Wednesday, September 17, 2014

Vinyl Review - The Turtles 45 RPM Vinyl Singles Collection

When remembering the 1960's one things comes to mind; the music.  From the advent of the British Invasion to the psychedelic musings of many bands and the sensible pop songs being crafted, it's no wonder that the music lives on.  

And live on it does.  Recently, I was sent the 8 record 45 rpm set from The Turtles to review (The Turtles 45 RPM Vinyl Singles Collection was released September 16, 2014).  Housed in a neat and study box, are eight of the band's most recognized cuts and some that you may have heard but a few times.  Manufactured and distributed by Manifesto Records and on the FloEdCo label, these songs not only bring back pleasant memories, but also a time when getting on radio's top forty meant something.

The Turtles were a mixture of pop, bubble gum, cascading melodies and straight up rock and roll. Their influences are clearly heard with every cut, from the jangly guitars and folk-pop sounds of the Byrds, the soaring harmonies of the Mamas and the Papas, the Brit pop sound of the Dave Clark Five, the quirkiness of the Lovin' Spoonful, the hook driven sound of the Kinks (in fact, Ray Davies produced a couple of the cuts ("You Don't Have To Walk In The Rain and "Love In The City"), the folk sound of Bob Dylan and even some of the hazy sweetness of Tommy James and the Shondells.

Their superb cover version of Bob Dylan's "It Ain't Me Babe" in 1965 started it all and in between (from 1965 and 1970) the band placed seventeen songs on the Billboard Top 100.  Included in the set is the 1968 inventive and pure harmonic balance of their #6 hit "Elenore," the cowbell-driven 1967 #3 hit "She'd Rather Be With Me," the bubble gum pop of "You Baby" (#20 in 1966) and a cover of an early Byrds release 1969's #6 hit "You Showed Me." The top cut in the set is the instantly recognizable sound and the soaring harmonies and the band's pinnacle of success 1967's "Happy Together," which was the group's only number one record.  The song actually knocked the Beatles' "Penny Lane" out of the number one slot for three weeks on the Billboard Hot 100. What's amazing is that the song had been rejected a dozen times before it was offered to the Turtles.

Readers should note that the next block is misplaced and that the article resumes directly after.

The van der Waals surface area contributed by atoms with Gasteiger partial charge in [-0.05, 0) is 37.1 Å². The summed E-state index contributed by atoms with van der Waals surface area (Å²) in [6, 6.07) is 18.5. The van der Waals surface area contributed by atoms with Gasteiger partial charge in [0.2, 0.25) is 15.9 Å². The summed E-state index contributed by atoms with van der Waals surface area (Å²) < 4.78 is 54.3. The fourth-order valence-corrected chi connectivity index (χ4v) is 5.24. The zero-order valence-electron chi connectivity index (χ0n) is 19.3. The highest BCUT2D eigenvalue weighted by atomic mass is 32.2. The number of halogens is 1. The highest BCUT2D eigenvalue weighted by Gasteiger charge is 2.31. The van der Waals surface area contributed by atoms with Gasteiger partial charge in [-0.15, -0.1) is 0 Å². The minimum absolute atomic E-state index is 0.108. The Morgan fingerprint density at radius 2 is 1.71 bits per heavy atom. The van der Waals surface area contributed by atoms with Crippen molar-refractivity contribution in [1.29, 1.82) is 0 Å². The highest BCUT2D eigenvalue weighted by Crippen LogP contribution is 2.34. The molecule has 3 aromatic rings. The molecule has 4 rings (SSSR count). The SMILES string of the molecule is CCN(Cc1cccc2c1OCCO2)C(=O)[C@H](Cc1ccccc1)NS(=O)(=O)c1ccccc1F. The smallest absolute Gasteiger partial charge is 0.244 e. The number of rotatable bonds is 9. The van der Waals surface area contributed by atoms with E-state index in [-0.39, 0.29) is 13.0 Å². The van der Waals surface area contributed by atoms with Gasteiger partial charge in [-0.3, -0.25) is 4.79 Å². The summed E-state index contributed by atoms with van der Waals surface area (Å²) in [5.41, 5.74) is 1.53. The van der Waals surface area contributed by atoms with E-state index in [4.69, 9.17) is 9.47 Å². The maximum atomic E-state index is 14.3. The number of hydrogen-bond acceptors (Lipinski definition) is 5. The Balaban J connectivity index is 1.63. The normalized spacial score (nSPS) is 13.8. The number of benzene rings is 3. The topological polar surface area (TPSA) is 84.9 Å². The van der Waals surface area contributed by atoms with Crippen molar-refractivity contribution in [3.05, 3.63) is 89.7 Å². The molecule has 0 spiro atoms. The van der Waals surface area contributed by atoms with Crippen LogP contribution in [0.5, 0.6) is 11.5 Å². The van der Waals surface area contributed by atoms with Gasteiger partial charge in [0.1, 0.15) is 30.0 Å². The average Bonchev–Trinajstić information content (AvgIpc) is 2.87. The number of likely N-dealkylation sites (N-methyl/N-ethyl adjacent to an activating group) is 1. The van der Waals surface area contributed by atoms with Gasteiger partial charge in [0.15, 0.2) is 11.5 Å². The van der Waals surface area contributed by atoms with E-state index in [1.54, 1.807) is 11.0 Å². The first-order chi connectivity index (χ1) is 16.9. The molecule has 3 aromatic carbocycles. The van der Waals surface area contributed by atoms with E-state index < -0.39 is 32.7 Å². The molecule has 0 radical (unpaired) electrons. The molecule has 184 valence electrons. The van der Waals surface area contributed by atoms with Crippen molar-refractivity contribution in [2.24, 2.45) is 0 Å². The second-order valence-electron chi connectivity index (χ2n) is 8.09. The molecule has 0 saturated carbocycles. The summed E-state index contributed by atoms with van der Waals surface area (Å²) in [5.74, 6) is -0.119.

But I think one of the most endearing qualities of the boxed set is that you sit and change the records.  With most clocking in at about the three minute mark, the set forces you (in a good way) to actually sit down and enjoy the music (after all, you do have to flip the 45's over and replace them with the others).  I must admit that giving the time length of some of the cuts, they really didn't have the time to fully develop (case in point 1966's psychedelic cut "Grim Reaper Of Love").

The band broke up in 1970, with founders Howard Kaylan and Mark Volman joining Frank Zappa's The Mothers of Invention before touring on their own again as Flo & Eddie. and in between many sessions as recording artists and radio programmers; they still tour today as The Turtles.

Overall, if you like 60's music, this boxed set is full of sweet ear candy, full of all the elements that made the 60's sound pleasurable to listen to.  The Turtle's boxed set is full of catchy choruses, inter-woven harmonies, addictive pop hooks and is an intoxicating palette of songs that must be heard in their entirety.  Highly recommended by the CVR blog as a collectible and an extraordinary box set of 60's music!

The limited edition Turtles 45 RPM Vinyl Singles Collection can be ordered at Flo and Eddie’s official Turtles site,

Turtles 45 RPM Vinyl Singles Collection 

It Ain't Me Babe #8 b/w You Don't Have To Walk In The Rain #51 
Let Me Be #29 b/w Love in the City #91 
You Baby #20 b/w You Know What I Mean #12 
Happy Together #1  b/w Grim Reaper Of Love #81 
She'd Rather Be With Me #3 b/w Story Of Rock And Roll #48 
She' s My Girl #14 b/w Can't I Get To Know You Better #89 
Elenore #6 b/w Outside Chance  NA 
You Showed Me #6 b/w Sound Asleep  #57 

The Turtles:
Howard Kaylan – vocals (1965–1970, 2010–present)
Mark Volman – guitar, saxophone, vocals (1965–1970, 2010–present)
Al Nichol – guitar (1965–1970)
Jim Tucker – guitar (1965–1967)
Chuck Portz – bass (1965–1966)
Don Murray – drums (1965–1966)

Joel Larson – drums (1966)
John Barbata – drums (1966–1969)
Chip Douglas – bass (1966–1967)
Jim Pons – bass (1967–1970)
John Seiter – drums (1969–1970)

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